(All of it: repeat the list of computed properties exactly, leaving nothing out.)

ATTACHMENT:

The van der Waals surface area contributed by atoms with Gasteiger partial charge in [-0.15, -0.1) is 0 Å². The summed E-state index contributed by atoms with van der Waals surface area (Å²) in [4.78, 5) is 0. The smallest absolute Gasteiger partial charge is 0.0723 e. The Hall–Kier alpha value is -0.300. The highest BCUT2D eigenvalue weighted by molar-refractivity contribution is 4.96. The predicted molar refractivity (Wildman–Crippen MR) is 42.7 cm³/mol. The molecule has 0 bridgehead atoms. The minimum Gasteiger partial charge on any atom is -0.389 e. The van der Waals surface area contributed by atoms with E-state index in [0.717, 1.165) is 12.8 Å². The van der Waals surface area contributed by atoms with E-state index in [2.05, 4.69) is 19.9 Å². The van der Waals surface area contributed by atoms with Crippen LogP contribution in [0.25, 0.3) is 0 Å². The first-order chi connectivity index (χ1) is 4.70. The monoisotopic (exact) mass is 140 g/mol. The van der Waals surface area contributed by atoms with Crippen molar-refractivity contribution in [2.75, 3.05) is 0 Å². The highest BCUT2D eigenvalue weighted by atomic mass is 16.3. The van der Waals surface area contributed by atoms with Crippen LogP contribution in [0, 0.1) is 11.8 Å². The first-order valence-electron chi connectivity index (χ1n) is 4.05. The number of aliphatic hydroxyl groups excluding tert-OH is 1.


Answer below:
The van der Waals surface area contributed by atoms with Gasteiger partial charge in [-0.15, -0.1) is 0 Å². The summed E-state index contributed by atoms with van der Waals surface area (Å²) in [4.78, 5) is 0. The smallest absolute Gasteiger partial charge is 0.0723 e. The Hall–Kier alpha value is -0.300. The highest BCUT2D eigenvalue weighted by molar-refractivity contribution is 4.96. The predicted molar refractivity (Wildman–Crippen MR) is 42.7 cm³/mol. The molecule has 0 bridgehead atoms. The minimum Gasteiger partial charge on any atom is -0.389 e. The van der Waals surface area contributed by atoms with E-state index in [0.717, 1.165) is 12.8 Å². The van der Waals surface area contributed by atoms with E-state index in [2.05, 4.69) is 19.9 Å². The van der Waals surface area contributed by atoms with Crippen LogP contribution in [0.25, 0.3) is 0 Å². The first-order chi connectivity index (χ1) is 4.70. The monoisotopic (exact) mass is 140 g/mol. The van der Waals surface area contributed by atoms with Crippen molar-refractivity contribution in [2.75, 3.05) is 0 Å². The highest BCUT2D eigenvalue weighted by atomic mass is 16.3. The van der Waals surface area contributed by atoms with Crippen LogP contribution in [0, 0.1) is 11.8 Å². The first-order valence-electron chi connectivity index (χ1n) is 4.05. The number of aliphatic hydroxyl groups excluding tert-OH is 1.